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IV.—Drake's Island, Plymouth

  • E. B. Bailey

The main feature of the geology of Drake's Island is the association of volcanic rocks with marine limestone of Mid-Devonian age. The Geological Survey memoir by Mr. W. A. E. Ussher attributes the discovery of the volcanic rocks to Mr. R. N. Worth. Mr. Ussher leaves their precise nature, “whether lavas or tuffs,” somewhat in doubt, but states that they are “most certainly contemporaneous”. As a matter of fact both lava and tuff occur, and are definitely distinguishable.

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page 262 note 1 The Geology of the Country around Plymouth and Liskeard, 1907.

page 263 note 1 The Dunstones of Plymouth and the Compton-Efford Grit”: Report and Transactions of the Devonshire Association for the Advancement of Science, Literature, and Art, vol. xlviii, p. 217, 1916.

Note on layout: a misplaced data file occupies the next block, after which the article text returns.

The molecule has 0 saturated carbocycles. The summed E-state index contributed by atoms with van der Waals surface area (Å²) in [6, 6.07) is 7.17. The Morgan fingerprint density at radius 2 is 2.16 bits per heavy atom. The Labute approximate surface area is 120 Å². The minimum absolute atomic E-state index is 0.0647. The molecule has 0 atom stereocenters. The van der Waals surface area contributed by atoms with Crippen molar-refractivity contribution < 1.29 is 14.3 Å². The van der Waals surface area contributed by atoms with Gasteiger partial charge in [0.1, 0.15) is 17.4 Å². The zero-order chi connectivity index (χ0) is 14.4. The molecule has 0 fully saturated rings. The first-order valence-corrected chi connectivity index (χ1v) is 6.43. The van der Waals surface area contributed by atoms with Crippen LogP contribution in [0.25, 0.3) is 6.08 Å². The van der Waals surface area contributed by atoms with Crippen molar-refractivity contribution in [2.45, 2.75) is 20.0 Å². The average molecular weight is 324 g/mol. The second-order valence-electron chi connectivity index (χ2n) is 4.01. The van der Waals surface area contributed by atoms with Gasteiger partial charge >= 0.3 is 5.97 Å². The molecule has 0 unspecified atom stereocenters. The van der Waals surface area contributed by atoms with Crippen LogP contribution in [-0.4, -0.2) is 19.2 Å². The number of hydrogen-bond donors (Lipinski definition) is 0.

page 264 note 1 Worth, R. H., op. cit., p. 225, pl. iii, fig. 13.

page 265 note 1 Mr. Worth describes and illustrates additional occurrences of chertcarbonate rock from Plymouth; he regards the type as a product of the contact alteration of slate (op. cit., pp. 234–6, pl. iv, figs. 20–2). Professor Jehu, T. J. and DrCampbell, R. have found chert-carbonate rock among the fragments of a volcanic breccia on the border of the Scottish Highlands; “The Highland Border Rocks of the Aberfoyle District,Trans. Roy. Soc. Edinburgh, vol. lii, p. 183, 1917.

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Geological Magazine
  • ISSN: 0016-7568
  • EISSN: 1469-5081
  • URL: /core/journals/geological-magazine
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